\l'ing with them, and called you
Jerusalem tipples !
0. Tomattus?cs !
\V!-.at. makes you so good and
S*cetand s .ur, with your red
Cheeks shiniu' among th-i green
Lievcs, Hnd lookin' ns temptin'
As you kin ? Some uv you iz
Smooth, like a apple, and
Some uv you have- kroases in yo?, -,
Like a fat baby's nee !
O, tomattusses !
D i you dream how good you are
With pepper and sa't and sumthing
Wot on you, that tastes like mast
Uv the Katobha wine wo bi,
Wich folks kali vinegar!
Wh-'n I see you sliced up (or down-)
I luv yu *itb my whole stuinrnick !
What's (ho rc is n you wuzn't diskuvercd
When mi gran' mother nuz a little gurl ?
Toe worid and markit men hez lost
'M iu-v by not"tindin' uv you outsoonorl
0 tomattusses! du yu no yu hev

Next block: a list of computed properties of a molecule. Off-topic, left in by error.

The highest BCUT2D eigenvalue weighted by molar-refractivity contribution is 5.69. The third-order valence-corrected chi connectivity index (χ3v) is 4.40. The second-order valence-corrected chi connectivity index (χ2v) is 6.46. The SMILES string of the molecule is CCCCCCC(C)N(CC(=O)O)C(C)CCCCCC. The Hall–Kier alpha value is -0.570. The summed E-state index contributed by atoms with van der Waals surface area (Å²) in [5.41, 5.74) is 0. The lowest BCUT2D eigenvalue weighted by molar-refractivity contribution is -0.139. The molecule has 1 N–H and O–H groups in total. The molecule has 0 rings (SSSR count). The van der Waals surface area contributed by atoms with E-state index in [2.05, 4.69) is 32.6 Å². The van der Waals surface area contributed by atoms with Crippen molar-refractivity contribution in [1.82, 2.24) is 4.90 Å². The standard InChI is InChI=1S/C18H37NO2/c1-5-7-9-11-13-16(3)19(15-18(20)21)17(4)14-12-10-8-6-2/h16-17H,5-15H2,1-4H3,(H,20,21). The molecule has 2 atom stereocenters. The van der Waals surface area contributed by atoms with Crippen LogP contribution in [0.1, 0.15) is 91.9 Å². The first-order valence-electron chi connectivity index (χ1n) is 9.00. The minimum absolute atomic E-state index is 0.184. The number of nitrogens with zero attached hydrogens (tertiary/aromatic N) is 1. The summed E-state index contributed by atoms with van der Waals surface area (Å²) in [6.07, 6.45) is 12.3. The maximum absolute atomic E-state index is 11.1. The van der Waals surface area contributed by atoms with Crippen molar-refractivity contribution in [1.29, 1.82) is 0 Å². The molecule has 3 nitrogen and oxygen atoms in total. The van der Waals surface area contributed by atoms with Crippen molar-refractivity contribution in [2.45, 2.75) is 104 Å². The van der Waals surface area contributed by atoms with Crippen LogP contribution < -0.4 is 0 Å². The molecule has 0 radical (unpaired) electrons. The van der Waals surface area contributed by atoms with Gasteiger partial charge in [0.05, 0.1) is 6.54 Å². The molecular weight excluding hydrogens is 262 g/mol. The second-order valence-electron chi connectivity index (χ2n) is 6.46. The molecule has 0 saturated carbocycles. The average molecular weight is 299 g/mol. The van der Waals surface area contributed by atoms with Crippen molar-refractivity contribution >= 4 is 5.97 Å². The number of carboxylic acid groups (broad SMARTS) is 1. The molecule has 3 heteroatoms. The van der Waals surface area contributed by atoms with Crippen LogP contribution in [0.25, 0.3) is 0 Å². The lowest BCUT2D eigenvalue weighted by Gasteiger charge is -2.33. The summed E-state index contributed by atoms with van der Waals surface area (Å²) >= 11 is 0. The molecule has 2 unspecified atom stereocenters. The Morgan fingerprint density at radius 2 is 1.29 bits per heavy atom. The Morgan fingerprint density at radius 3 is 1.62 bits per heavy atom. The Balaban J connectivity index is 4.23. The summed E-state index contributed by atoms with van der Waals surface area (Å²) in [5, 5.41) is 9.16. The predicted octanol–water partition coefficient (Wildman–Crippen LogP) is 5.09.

Knaouiel in you, enough to sallivats
Sum folks Uiat hus used katomel Drs
Too much before? I di-cuvcred that
tn the )-urson uv mi nearest
Relative's inou:h-my uiuiher;
,fc you kin regulato tho bowels, too !
0, Jerusalem spplo tornattu-scs !
Did um ever liv before th? Hud.
And when Adam and Iiav ?on- litt'e boys ?
Di 1 you gro on the banks uv the Knile
U'hjti the master iou used to cum
Out lo eat g.-as with his hind le<8
In ibo water? Did he turn you up
Willi his pondersoine snoot and go away
And leave you like the Jew's abomination,
Called a borg, does n"w-'a daze?
That would be hard tu 'eli !
What's the reason no aniinils oats you,
Except man an chickens and sich ?
I D n't Know. Maybe it's ?he calomel !
Thc man whu fir-t k:?r;d yu
Des-rve- tobo Euiperuruv -Mexico.
Will t(ic:r ever be a rino
When wo cau't git any uv yu,
0, I'.mattus-s ?
Will you ever
B< lost -o tho world, like sum uv
The ancient an? ? Whole families pray, "No!"
But your .?nason will soon bc out,
T?u>t?ttusfee ? You don't stay long